- Mar 24, 2007
- Reaction score
Thanks! It's true they did not convict Belknap! But on him, my main point, is they did impeach him, after he no longer held office, and did have a trial in the Senate, 3 weeks o r so, after he had resigned.... and no longer held office..... which is the argument of the debate,From your first articleThey are not uncharted...No doubt these are uncharted waters.
An interesting related article.
At best, supporters of post-departure Senate impeachment conviction could say there is an argument for it, but it's complicated. Opponents merely need to point to the words of the Constitution.legalinsurrection.com
Some also argue that the courts would not address the issue because it is a political question or a matter up to the Senate. That’s not true, it is a constitutional matter — May the Senate convict a president after the president has left office? That’s a threshold matter that I think SCOTUS would decide. If SCOTUS answered in the affirmative, then it would not nitpick Senate procedures, but whether the Senate even has constitutional authority is not up to the Senate.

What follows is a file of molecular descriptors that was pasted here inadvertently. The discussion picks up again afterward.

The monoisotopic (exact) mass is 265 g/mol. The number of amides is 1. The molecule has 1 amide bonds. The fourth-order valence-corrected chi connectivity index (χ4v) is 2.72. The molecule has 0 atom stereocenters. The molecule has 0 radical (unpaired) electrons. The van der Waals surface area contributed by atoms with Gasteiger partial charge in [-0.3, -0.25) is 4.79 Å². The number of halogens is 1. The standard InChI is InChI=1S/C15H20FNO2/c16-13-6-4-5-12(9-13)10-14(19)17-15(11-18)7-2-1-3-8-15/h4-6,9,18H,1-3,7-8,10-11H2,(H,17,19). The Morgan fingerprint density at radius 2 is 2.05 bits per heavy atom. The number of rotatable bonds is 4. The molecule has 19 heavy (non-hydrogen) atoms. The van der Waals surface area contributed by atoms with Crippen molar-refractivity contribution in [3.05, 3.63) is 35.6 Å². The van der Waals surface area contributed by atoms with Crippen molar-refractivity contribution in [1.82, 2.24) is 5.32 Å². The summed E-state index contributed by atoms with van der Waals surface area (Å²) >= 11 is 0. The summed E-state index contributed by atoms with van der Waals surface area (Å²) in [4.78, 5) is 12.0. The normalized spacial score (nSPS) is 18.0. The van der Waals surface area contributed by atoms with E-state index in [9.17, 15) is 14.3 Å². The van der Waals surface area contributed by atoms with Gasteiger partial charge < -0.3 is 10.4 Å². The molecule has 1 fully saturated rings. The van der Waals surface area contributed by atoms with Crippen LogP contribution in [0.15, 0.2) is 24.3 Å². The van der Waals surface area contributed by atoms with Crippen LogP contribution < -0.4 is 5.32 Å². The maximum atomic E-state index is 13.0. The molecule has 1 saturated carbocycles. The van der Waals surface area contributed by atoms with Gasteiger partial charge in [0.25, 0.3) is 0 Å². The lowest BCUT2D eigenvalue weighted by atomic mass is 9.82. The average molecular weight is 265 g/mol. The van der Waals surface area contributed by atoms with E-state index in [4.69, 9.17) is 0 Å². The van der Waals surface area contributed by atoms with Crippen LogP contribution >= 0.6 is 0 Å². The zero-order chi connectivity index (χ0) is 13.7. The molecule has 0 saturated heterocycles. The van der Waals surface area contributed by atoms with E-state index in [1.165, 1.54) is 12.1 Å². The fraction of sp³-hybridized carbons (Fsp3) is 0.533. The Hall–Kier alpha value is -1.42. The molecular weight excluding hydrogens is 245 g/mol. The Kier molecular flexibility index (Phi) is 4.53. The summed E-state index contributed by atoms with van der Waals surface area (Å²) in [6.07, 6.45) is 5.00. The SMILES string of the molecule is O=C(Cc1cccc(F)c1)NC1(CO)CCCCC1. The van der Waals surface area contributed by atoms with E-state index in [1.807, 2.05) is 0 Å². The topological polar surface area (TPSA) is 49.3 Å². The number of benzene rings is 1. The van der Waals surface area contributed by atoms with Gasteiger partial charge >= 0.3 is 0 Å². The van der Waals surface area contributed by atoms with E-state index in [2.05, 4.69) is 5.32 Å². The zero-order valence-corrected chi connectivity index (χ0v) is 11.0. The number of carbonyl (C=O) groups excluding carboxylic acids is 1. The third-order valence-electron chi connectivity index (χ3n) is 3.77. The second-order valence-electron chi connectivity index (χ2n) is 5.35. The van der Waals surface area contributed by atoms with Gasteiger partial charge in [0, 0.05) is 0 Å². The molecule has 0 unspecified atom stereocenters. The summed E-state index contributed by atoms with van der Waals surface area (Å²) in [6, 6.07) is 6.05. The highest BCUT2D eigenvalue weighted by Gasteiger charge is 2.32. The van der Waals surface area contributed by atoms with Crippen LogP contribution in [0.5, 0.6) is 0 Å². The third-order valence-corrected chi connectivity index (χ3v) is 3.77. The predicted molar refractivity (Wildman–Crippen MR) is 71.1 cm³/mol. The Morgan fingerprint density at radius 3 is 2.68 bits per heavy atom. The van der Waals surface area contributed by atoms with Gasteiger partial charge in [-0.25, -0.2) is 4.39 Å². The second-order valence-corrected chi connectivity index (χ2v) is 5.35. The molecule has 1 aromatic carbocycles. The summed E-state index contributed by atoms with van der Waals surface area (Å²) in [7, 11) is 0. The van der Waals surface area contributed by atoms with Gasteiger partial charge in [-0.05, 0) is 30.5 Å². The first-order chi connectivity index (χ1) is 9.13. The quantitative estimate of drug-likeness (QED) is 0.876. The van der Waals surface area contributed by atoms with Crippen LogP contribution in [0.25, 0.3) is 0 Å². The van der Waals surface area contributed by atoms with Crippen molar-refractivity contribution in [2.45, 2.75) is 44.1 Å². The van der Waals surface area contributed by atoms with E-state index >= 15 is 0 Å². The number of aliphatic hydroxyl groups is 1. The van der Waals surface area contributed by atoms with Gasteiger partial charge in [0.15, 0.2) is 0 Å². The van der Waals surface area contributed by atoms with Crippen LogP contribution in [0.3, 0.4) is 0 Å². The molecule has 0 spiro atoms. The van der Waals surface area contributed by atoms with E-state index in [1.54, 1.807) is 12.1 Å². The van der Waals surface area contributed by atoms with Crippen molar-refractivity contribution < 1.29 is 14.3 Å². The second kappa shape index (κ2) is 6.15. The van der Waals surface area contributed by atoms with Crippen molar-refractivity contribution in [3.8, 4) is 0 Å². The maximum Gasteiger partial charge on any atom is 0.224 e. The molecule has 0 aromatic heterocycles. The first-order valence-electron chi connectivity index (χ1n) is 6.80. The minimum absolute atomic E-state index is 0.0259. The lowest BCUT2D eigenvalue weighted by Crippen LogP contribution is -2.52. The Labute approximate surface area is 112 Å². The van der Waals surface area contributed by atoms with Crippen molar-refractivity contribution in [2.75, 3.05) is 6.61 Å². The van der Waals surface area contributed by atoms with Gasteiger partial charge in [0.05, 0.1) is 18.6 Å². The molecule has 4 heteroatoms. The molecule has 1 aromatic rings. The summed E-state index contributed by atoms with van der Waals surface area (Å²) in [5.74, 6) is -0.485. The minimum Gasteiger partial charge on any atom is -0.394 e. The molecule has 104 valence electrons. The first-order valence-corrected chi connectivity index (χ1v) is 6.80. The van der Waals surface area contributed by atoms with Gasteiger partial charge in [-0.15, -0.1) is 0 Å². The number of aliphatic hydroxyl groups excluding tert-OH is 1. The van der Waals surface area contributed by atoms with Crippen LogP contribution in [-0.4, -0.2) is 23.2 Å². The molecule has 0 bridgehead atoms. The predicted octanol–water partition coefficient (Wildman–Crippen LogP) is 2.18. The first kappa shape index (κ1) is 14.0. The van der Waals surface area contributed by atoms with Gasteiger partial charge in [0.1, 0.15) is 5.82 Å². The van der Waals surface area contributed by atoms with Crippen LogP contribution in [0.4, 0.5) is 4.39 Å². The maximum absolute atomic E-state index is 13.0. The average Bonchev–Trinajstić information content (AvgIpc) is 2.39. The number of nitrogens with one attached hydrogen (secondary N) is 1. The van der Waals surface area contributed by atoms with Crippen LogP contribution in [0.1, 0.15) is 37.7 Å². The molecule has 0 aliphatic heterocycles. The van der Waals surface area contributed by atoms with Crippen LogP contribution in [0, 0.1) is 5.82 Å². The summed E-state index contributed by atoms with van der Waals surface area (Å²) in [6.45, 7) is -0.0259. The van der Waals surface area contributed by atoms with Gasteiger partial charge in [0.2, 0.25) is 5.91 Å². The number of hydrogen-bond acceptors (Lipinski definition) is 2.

So at best, supporters of post-departure Senate impeachment conviction could say there is an argument for it, but it’s complicated. Opponents merely need to point to the words of the Constitution.
We've impeached two officers after they no longer held their positions....
I'll leave the legal arguments to the lawyers, but my own last name is proof Congress can impeach and try newly minted private citizens.www.usatoday.com
Debate among Federalists and Democratic Republicans swirled around whether they had the right to (a) impeach a senator and (b) impeach an official who had already been expelled. In the end, they voted to stop an impeachment trial without deciding the question. Blount remained popular in Tennessee and held state offices until his death. He was the only U.S. senator to be expelled until the Civil War.
From your second article
A majority of the senators voted to convict Belknap for his crimes, but they failed to reach the two-thirds majority required, so he won acquittal.
Both examples being of different circumstances and characteristics of those particular crimes, compared to Trump are really not comparing apples to apples imo. If Im reading the articles correctly, it was not established that they were not eligible to run for any office again.
Can one be impeached and tried after no longer in office?
The answer is yes.